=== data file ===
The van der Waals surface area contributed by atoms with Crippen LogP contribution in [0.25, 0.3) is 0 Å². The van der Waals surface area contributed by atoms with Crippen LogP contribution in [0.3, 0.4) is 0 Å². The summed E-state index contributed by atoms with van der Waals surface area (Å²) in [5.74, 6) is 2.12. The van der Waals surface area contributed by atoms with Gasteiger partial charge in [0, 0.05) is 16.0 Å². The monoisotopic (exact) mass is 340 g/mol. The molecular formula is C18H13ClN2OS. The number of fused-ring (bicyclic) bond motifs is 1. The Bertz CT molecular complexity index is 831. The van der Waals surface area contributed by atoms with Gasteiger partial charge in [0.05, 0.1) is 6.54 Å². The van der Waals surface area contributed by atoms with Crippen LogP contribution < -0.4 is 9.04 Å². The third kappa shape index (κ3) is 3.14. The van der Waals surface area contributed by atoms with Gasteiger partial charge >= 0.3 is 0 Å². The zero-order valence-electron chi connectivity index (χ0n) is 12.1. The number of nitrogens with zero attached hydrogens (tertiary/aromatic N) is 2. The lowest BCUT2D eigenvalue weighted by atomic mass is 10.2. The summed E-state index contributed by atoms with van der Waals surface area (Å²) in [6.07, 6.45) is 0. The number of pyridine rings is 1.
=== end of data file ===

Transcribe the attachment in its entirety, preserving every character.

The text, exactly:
The van der Waals surface area contributed by atoms with Crippen LogP contribution in [0.25, 0.3) is 0 Å². The van der Waals surface area contributed by atoms with Crippen LogP contribution in [0.3, 0.4) is 0 Å². The summed E-state index contributed by atoms with van der Waals surface area (Å²) in [5.74, 6) is 2.12. The van der Waals surface area contributed by atoms with Gasteiger partial charge in [0, 0.05) is 16.0 Å². The monoisotopic (exact) mass is 340 g/mol. The molecular formula is C18H13ClN2OS. The number of fused-ring (bicyclic) bond motifs is 1. The Bertz CT molecular complexity index is 831. The van der Waals surface area contributed by atoms with Gasteiger partial charge in [0.05, 0.1) is 6.54 Å². The van der Waals surface area contributed by atoms with Crippen LogP contribution < -0.4 is 9.04 Å². The third kappa shape index (κ3) is 3.14. The van der Waals surface area contributed by atoms with Gasteiger partial charge >= 0.3 is 0 Å². The zero-order valence-electron chi connectivity index (χ0n) is 12.1. The number of nitrogens with zero attached hydrogens (tertiary/aromatic N) is 2. The lowest BCUT2D eigenvalue weighted by atomic mass is 10.2. The summed E-state index contributed by atoms with van der Waals surface area (Å²) in [6.07, 6.45) is 0. The number of pyridine rings is 1.